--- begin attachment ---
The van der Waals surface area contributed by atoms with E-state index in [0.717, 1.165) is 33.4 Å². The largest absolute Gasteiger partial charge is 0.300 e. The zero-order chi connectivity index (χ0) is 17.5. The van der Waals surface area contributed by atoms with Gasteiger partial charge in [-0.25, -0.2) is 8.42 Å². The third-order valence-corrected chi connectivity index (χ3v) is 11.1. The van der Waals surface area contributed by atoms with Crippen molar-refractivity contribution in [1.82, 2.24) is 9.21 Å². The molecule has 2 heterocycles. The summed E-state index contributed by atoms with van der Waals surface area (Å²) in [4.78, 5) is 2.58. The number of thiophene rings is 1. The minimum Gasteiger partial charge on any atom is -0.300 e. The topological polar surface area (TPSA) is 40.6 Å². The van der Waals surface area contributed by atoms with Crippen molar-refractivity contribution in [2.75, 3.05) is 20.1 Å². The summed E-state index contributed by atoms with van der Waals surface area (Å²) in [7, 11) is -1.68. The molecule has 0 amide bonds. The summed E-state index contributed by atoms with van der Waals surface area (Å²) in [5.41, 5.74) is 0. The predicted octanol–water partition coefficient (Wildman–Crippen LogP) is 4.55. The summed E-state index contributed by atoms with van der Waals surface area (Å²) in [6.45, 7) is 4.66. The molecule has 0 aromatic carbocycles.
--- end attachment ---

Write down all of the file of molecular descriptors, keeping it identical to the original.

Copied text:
The van der Waals surface area contributed by atoms with E-state index in [0.717, 1.165) is 33.4 Å². The largest absolute Gasteiger partial charge is 0.300 e. The zero-order chi connectivity index (χ0) is 17.5. The van der Waals surface area contributed by atoms with Gasteiger partial charge in [-0.25, -0.2) is 8.42 Å². The third-order valence-corrected chi connectivity index (χ3v) is 11.1. The van der Waals surface area contributed by atoms with Crippen molar-refractivity contribution in [1.82, 2.24) is 9.21 Å². The molecule has 2 heterocycles. The summed E-state index contributed by atoms with van der Waals surface area (Å²) in [4.78, 5) is 2.58. The number of thiophene rings is 1. The minimum Gasteiger partial charge on any atom is -0.300 e. The topological polar surface area (TPSA) is 40.6 Å². The van der Waals surface area contributed by atoms with Crippen molar-refractivity contribution in [2.75, 3.05) is 20.1 Å². The summed E-state index contributed by atoms with van der Waals surface area (Å²) in [7, 11) is -1.68. The molecule has 0 amide bonds. The summed E-state index contributed by atoms with van der Waals surface area (Å²) in [5.41, 5.74) is 0. The predicted octanol–water partition coefficient (Wildman–Crippen LogP) is 4.55. The summed E-state index contributed by atoms with van der Waals surface area (Å²) in [6.45, 7) is 4.66. The molecule has 0 aromatic carbocycles.